Swans ‘To Be Kind’ Review; post-punk veterans follow-up masterwork ‘The Seer’ with similarly epic ‘To Be Kind’, which is sometimes too much of a good thing.
With 2012’s ‘The Seer’, noise-rock pioneers Swans did the unthinkable; they made their breakout album 3 decades into their career. They indulged all aspects of their legacy and expunged it into an epic double album sprawl. It was an immersive, if at times harrowing experience.
Now two years later, the band continue their lengthy sonic experiments with new album ‘To Be Kind.’
The 8 minute long ‘Screen Shot’ gets things off to a hypnotic blues skronk start, with its repeating skeletal pattern and droning thrum.
The follow-up ‘Just A Little Boy (For Chester Burnett)’ is a twelve-minute patience tester. A slow jazz shuffle leads you into a languorous stupor; bandleader Michael Gira’s lamentations starts off like a peaceful Buddhist proverb; “I sleep in the belly of truth/I sleep in the belly of kindness.” But things get unnerving with his cartoonish shriek “I’m just a little boy…I’m not human!!!!” His histrionics are augmented by the sound of sinister laughter.
The song pushes you in so many ways. It’s both disturbing and (unintentionally?) comedic. This template of bewildering, juxtaposing emotions extends to the full album, making ‘To Be Kind’ an equally captivating and frustrating listen.
There are moments of great beauty and brutality; ‘Some Things We Do’ is a gorgeous piece of hypnotic melody, and ‘She Loves Us’ is a throwback to old school Swans; background vocalist Jennifer Church conjures Jarboe while Gira croons lustily “Come to my mouth/Come to my tongue” The song’s tribal percussion and middle eastern timbre build to a fever pitch.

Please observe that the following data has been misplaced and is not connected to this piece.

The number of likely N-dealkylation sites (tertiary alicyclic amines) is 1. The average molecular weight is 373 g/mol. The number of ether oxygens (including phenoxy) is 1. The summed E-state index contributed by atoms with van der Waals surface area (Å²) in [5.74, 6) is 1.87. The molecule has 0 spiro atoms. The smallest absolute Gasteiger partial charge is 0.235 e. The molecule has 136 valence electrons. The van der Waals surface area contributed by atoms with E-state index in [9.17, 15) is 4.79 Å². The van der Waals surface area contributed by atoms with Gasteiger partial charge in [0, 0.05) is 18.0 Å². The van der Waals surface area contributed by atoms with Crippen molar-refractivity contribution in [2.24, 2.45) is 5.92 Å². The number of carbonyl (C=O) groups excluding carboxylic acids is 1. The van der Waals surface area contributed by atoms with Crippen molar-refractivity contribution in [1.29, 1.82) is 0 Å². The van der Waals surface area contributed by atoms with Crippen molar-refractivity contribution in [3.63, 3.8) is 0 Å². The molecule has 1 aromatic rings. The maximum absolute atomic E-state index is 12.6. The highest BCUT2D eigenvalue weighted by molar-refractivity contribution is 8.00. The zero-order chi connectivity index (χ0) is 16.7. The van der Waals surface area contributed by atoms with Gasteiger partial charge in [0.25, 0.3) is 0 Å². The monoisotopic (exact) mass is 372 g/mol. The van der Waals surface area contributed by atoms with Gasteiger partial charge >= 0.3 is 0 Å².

Gira has always been a frighteningly intense frontman, and he shows no signs of slowing down. On ‘Oxygen’ he commands “Feed me now!!” before descending into a vocal cacophony that sounds like a hybrid of speaking in tongues and a barking dog.
I guess what I’m trying to get at, is ‘To Be Kind’ can be exhausting. “Bring The Sun/Toussaint Overture” clocks in at 35 minutes…and it feels like it. Starting off with a seemingly endless drone it eventually builds into a noisy rock orgasm. From a musicianship standpoint it’s astounding, but it’s also overstimulation. It starts to smother you like a damp cloth allowing no respite.
This is true for much of “To Be Kind.” . While you have to admire a band so willing to indulge every sonic leaning it chooses to, it comes at a price. ‘The Seer’ was daunting, but became more accessible through repeat listenings, the method showing through the madness. After listening to ‘To Be Kind’ for more than a week, I still feel overwhelmed, disoriented, and still unsure of exactly how to feel about its unforgiving soundscape.
For an album to make me feel this way, is the definition of a challenging listen. And I can appreciate it…from a distance. Perhaps I’ll revisit it someday, but for now, I have to come up for air.
Want to own To Be Kind on iTunes or Amazon? You can order via the links below:
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